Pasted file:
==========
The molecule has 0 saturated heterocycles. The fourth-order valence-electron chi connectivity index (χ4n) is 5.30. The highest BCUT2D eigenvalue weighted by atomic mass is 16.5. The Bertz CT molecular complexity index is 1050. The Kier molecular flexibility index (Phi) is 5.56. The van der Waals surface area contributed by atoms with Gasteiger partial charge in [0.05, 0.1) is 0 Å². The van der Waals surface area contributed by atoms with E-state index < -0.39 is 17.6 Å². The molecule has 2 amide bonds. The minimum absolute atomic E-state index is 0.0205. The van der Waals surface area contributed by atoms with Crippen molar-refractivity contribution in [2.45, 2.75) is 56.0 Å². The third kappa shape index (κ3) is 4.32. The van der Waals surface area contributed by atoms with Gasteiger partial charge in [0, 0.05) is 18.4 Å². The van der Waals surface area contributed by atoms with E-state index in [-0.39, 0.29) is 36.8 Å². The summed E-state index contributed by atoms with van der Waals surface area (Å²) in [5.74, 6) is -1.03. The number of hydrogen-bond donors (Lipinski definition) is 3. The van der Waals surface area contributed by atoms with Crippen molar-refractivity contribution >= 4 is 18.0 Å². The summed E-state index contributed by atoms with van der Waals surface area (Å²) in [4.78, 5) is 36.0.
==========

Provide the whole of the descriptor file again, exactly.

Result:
The molecule has 0 saturated heterocycles. The fourth-order valence-electron chi connectivity index (χ4n) is 5.30. The highest BCUT2D eigenvalue weighted by atomic mass is 16.5. The Bertz CT molecular complexity index is 1050. The Kier molecular flexibility index (Phi) is 5.56. The van der Waals surface area contributed by atoms with Gasteiger partial charge in [0.05, 0.1) is 0 Å². The van der Waals surface area contributed by atoms with E-state index < -0.39 is 17.6 Å². The molecule has 2 amide bonds. The minimum absolute atomic E-state index is 0.0205. The van der Waals surface area contributed by atoms with Crippen molar-refractivity contribution in [2.45, 2.75) is 56.0 Å². The third kappa shape index (κ3) is 4.32. The van der Waals surface area contributed by atoms with Gasteiger partial charge in [0, 0.05) is 18.4 Å². The van der Waals surface area contributed by atoms with E-state index in [-0.39, 0.29) is 36.8 Å². The summed E-state index contributed by atoms with van der Waals surface area (Å²) in [5.74, 6) is -1.03. The number of hydrogen-bond donors (Lipinski definition) is 3. The van der Waals surface area contributed by atoms with Crippen molar-refractivity contribution >= 4 is 18.0 Å². The summed E-state index contributed by atoms with van der Waals surface area (Å²) in [4.78, 5) is 36.0.